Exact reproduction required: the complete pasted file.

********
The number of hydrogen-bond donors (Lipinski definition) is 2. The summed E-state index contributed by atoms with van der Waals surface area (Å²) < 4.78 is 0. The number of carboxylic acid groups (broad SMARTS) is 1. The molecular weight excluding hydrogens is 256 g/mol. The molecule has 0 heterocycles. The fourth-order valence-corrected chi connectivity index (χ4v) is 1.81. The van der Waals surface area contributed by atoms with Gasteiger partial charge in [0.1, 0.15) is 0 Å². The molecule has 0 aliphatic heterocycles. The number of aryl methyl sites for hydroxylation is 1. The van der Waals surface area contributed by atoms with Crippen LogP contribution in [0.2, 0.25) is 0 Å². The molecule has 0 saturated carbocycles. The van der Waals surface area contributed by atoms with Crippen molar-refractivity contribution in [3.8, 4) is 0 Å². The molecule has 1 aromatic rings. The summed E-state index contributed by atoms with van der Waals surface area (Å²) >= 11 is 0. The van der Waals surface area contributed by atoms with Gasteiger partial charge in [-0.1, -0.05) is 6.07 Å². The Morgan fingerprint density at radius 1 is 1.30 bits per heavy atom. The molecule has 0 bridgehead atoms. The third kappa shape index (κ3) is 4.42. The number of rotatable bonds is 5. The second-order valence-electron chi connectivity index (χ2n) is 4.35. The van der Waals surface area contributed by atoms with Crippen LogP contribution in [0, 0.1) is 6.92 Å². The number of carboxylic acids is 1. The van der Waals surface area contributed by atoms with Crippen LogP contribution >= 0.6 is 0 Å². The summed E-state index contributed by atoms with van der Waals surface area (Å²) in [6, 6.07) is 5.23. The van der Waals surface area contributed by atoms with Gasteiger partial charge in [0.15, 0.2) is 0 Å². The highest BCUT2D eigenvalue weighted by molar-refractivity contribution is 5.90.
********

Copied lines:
The number of hydrogen-bond donors (Lipinski definition) is 2. The summed E-state index contributed by atoms with van der Waals surface area (Å²) < 4.78 is 0. The number of carboxylic acid groups (broad SMARTS) is 1. The molecular weight excluding hydrogens is 256 g/mol. The molecule has 0 heterocycles. The fourth-order valence-corrected chi connectivity index (χ4v) is 1.81. The van der Waals surface area contributed by atoms with Gasteiger partial charge in [0.1, 0.15) is 0 Å². The molecule has 0 aliphatic heterocycles. The number of aryl methyl sites for hydroxylation is 1. The van der Waals surface area contributed by atoms with Crippen LogP contribution in [0.2, 0.25) is 0 Å². The molecule has 0 saturated carbocycles. The van der Waals surface area contributed by atoms with Crippen molar-refractivity contribution in [3.8, 4) is 0 Å². The molecule has 1 aromatic rings. The summed E-state index contributed by atoms with van der Waals surface area (Å²) >= 11 is 0. The van der Waals surface area contributed by atoms with Gasteiger partial charge in [-0.1, -0.05) is 6.07 Å². The Morgan fingerprint density at radius 1 is 1.30 bits per heavy atom. The molecule has 0 bridgehead atoms. The third kappa shape index (κ3) is 4.42. The number of rotatable bonds is 5. The second-order valence-electron chi connectivity index (χ2n) is 4.35. The van der Waals surface area contributed by atoms with Crippen LogP contribution in [0, 0.1) is 6.92 Å². The number of carboxylic acids is 1. The van der Waals surface area contributed by atoms with Crippen LogP contribution >= 0.6 is 0 Å². The summed E-state index contributed by atoms with van der Waals surface area (Å²) in [6, 6.07) is 5.23. The van der Waals surface area contributed by atoms with Gasteiger partial charge in [0.15, 0.2) is 0 Å². The highest BCUT2D eigenvalue weighted by molar-refractivity contribution is 5.90.